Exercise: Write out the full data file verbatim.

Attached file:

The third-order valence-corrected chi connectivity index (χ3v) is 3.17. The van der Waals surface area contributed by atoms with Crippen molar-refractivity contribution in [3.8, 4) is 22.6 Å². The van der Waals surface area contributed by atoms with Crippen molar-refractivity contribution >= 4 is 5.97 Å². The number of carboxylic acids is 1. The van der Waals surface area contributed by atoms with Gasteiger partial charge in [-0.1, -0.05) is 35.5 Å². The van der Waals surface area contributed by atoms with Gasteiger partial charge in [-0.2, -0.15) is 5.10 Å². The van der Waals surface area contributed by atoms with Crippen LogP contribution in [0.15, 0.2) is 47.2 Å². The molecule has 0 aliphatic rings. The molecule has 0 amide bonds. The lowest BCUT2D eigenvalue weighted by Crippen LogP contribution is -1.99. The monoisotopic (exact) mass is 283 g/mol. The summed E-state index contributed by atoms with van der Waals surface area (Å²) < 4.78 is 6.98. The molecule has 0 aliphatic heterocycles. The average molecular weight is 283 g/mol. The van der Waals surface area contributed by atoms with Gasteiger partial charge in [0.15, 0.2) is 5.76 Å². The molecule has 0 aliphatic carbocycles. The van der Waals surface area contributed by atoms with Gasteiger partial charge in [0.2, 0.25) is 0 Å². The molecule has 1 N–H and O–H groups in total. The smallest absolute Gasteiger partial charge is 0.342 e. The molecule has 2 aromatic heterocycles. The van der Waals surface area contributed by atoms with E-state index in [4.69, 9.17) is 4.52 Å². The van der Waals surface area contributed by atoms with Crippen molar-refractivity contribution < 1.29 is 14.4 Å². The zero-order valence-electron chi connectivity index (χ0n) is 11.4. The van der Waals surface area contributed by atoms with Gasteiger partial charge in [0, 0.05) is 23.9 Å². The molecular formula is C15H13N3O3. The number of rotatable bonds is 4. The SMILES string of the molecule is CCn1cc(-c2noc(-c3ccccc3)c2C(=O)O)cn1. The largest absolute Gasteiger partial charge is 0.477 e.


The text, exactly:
The third-order valence-corrected chi connectivity index (χ3v) is 3.17. The van der Waals surface area contributed by atoms with Crippen molar-refractivity contribution in [3.8, 4) is 22.6 Å². The van der Waals surface area contributed by atoms with Crippen molar-refractivity contribution >= 4 is 5.97 Å². The number of carboxylic acids is 1. The van der Waals surface area contributed by atoms with Gasteiger partial charge in [-0.1, -0.05) is 35.5 Å². The van der Waals surface area contributed by atoms with Gasteiger partial charge in [-0.2, -0.15) is 5.10 Å². The van der Waals surface area contributed by atoms with Crippen LogP contribution in [0.15, 0.2) is 47.2 Å². The molecule has 0 aliphatic rings. The molecule has 0 amide bonds. The lowest BCUT2D eigenvalue weighted by Crippen LogP contribution is -1.99. The monoisotopic (exact) mass is 283 g/mol. The summed E-state index contributed by atoms with van der Waals surface area (Å²) < 4.78 is 6.98. The molecule has 0 aliphatic heterocycles. The average molecular weight is 283 g/mol. The van der Waals surface area contributed by atoms with Gasteiger partial charge in [0.15, 0.2) is 5.76 Å². The molecule has 0 aliphatic carbocycles. The van der Waals surface area contributed by atoms with Gasteiger partial charge in [0.2, 0.25) is 0 Å². The molecule has 1 N–H and O–H groups in total. The smallest absolute Gasteiger partial charge is 0.342 e. The molecule has 2 aromatic heterocycles. The van der Waals surface area contributed by atoms with E-state index in [4.69, 9.17) is 4.52 Å². The van der Waals surface area contributed by atoms with Crippen molar-refractivity contribution < 1.29 is 14.4 Å². The zero-order valence-electron chi connectivity index (χ0n) is 11.4. The van der Waals surface area contributed by atoms with Gasteiger partial charge in [0, 0.05) is 23.9 Å². The molecular formula is C15H13N3O3. The number of rotatable bonds is 4. The SMILES string of the molecule is CCn1cc(-c2noc(-c3ccccc3)c2C(=O)O)cn1. The largest absolute Gasteiger partial charge is 0.477 e.